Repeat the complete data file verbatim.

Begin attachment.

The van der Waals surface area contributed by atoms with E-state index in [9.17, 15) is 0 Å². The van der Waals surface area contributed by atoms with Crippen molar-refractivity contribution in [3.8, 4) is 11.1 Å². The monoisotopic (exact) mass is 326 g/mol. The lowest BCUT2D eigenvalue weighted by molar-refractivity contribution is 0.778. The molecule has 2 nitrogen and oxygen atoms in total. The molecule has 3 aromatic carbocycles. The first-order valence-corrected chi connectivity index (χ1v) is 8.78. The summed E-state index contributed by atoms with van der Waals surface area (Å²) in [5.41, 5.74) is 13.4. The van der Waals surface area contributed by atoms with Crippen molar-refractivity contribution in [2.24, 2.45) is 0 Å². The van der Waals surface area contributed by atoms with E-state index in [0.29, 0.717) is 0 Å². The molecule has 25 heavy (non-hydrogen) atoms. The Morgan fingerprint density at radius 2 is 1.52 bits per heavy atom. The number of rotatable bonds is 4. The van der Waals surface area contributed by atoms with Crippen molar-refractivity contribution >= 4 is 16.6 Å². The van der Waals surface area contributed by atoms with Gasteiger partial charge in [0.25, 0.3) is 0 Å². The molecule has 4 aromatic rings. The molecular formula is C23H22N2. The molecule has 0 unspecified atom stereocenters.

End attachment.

The van der Waals surface area contributed by atoms with E-state index in [9.17, 15) is 0 Å². The van der Waals surface area contributed by atoms with Crippen molar-refractivity contribution in [3.8, 4) is 11.1 Å². The monoisotopic (exact) mass is 326 g/mol. The lowest BCUT2D eigenvalue weighted by molar-refractivity contribution is 0.778. The molecule has 2 nitrogen and oxygen atoms in total. The molecule has 3 aromatic carbocycles. The first-order valence-corrected chi connectivity index (χ1v) is 8.78. The summed E-state index contributed by atoms with van der Waals surface area (Å²) in [5.41, 5.74) is 13.4. The van der Waals surface area contributed by atoms with Crippen molar-refractivity contribution in [2.24, 2.45) is 0 Å². The van der Waals surface area contributed by atoms with E-state index in [0.29, 0.717) is 0 Å². The molecule has 25 heavy (non-hydrogen) atoms. The Morgan fingerprint density at radius 2 is 1.52 bits per heavy atom. The number of rotatable bonds is 4. The van der Waals surface area contributed by atoms with Crippen molar-refractivity contribution >= 4 is 16.6 Å². The van der Waals surface area contributed by atoms with Gasteiger partial charge in [0.25, 0.3) is 0 Å². The molecule has 4 aromatic rings. The molecular formula is C23H22N2. The molecule has 0 unspecified atom stereocenters.